In 2018, thanks to watching Budget Girl’s Youtube videos, I began taking money and my budget more seriously. I realized that owning a home, becoming debt free, living comfortably, and being able to retire were important goals for me. Somehow everything clicked for me…. There was no way I could accomplish these things on my low salary, with high debt, and with only one single stream of income.
I set out with digital budgeting since it was simplest (and free!) for me at the time. My budget has been done in Google Sheets since then. Sheets is modeled from Microsoft Excel and fully accessible online.
For 2020, I want to track all of my spending to the penny and see exactly where my money goes. I also want to be completely debt-free before 2021. With discipline and side hustles, I can do it.
Today, I want to share the free spreadsheet I’ll be using for my 202 Budget. You can download this file and share it with your friends and family.
You know you’re a debt free blogger when zero-based budgeting leaves you with $32 in your Capital One 360 checking account. One part of my new normal is having very little money left as it gets closer to payday. I use paycheck budgeting to pay my minimums and expenses. Leftover cash gets rolled over into savings or used to pay more debt.
If my debt total of over $50,000 was not scary enough, today I have something new in store for you.
The enormity of my debt has become a major source of anxiety and shame since starting this blog and my Youtube channel. It’s one thing to pay a couple of small minimum monthly payments every month. It is another crazy feeling to see every single dollar highlighted in color. To add to my own shame, I’ve decided to share this journey with you because I desperately need the accountability.
Debt has become a normal part of life for most Americans. In fact, the average American over the age of 18 has about $22,000 in debt. That is insane. I’m tired of living paycheck to paycheck, tired of working multiple jobs that leave me exhausted and unfulfilled. I’m simply tired of living for my debt. Thankfully, I’m on a journey to a new normal that includes debt freedom.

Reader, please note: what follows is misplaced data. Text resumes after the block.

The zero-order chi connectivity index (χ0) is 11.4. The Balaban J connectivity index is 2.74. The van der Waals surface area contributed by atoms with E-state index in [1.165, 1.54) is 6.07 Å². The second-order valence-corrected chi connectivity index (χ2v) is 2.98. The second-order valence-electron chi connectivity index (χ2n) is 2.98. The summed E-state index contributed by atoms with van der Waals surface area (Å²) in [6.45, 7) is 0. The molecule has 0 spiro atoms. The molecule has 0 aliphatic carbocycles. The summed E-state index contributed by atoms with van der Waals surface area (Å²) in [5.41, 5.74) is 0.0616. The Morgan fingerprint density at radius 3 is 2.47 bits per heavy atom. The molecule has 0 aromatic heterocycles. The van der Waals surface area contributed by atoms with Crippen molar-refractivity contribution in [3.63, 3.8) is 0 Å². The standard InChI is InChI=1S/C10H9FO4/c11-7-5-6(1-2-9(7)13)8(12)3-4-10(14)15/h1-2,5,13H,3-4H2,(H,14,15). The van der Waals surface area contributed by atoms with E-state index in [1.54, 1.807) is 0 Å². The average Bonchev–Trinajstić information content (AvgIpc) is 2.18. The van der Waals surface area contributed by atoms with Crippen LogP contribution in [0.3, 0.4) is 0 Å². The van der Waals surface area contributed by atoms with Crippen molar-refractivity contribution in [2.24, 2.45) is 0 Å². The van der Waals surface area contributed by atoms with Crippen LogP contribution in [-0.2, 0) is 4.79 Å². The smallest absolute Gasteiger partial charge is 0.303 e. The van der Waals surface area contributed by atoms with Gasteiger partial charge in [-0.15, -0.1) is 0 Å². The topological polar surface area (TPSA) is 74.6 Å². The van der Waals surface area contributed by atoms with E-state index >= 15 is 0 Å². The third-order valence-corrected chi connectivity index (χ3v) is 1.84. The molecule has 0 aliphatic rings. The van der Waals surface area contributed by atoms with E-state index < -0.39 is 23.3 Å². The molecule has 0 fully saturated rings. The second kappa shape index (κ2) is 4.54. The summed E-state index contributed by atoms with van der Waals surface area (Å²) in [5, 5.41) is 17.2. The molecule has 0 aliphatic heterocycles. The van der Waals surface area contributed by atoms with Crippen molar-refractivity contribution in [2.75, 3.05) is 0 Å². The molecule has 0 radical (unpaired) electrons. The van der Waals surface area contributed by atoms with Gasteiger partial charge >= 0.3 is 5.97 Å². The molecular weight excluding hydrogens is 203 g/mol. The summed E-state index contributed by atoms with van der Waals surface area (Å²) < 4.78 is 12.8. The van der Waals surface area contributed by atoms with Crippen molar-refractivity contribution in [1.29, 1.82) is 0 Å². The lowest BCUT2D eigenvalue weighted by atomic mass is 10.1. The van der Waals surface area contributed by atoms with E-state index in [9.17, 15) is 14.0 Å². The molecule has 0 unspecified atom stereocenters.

To say I’m overwhelmed is an understatement. Where will the money come from? My resolve is to pay it all back. With hard work, I will become debt free. Here is my April 2019 budget including rent, minimum debt payments, and over $300 for my student loans.
Check back to see how I allocate the estimated $4,225 in minimum payments and expenses for this month.
Ever felt overwhelmed after looking at your budget or debt totals? How did you keep going?
Today begins #VEDA where I will Vlog and blog every day during the month of April. To get started, I want to share my entire debt breakdown with you. Check out my total debt with real numbers including credit cards, an overdraft line of credit, student loans, and an installment personal loan. Make sure you go subscribe (it’s FREE!). Please like, comment and watch my videos over on my Youtube channel Byte Size Budget! Here’s a link to my latest Youtube video.
So, you may be wondering how I could be damn near 35 years old with over $52,000 in consumer debt in NYC? Well, Internet friends, I’m here to break down my debt (and life) for you.
I am what I like to call a “senior millenial”. I was born in the 80s, grew up with the Internet, and was sold dreams of upward mobility that Baby Boomers promised would come along with my college degree. Unfortunately, I graduated just one year ahead of my generation’s Great Recession. I fumbled around for my first two years of college in jobs that paid just under $49,000 then $34,000 per year. From 2009 until 2014, I cobbled together the barest of income from retail jobs and temp gigs, earning no more than $15 per hour at any time. My “big break” came during Summer 2014. I began working two full-time jobs – an hourly temp gig during the day and while doing overnight call center work. Thankfully, my night job provided health insurance and a retirement plan!
The grace period on my graduate school student loans ended just as I was beginning the two job hustle. With those jobs, I knocked $10,415.38 off my original balance. I was extremely proud of my progress and could have kept up the hustle until the loans were paid off. In 2015, I was able to take a higher paying hourly position at one of the companies. Today, despite receiving glowing performance reviews, improving my skillset, taking on additional work and networking, I remain in my current industry earning an hourly wage that does not allow me to pay rent for a studio or one bedroom in the New York City area. I live with family and save as much as possible now.
I have not lost hope yet. This year, I will pay off my consumer and student loan debt. My plan is to get a higher paying job (and a side hustle!) Check back for my next couple posts where I share my total debt breakdown and income with you. Keep reading!
Have you experienced setbacks with paying off debt or earning income? How did you recover? Please comment below.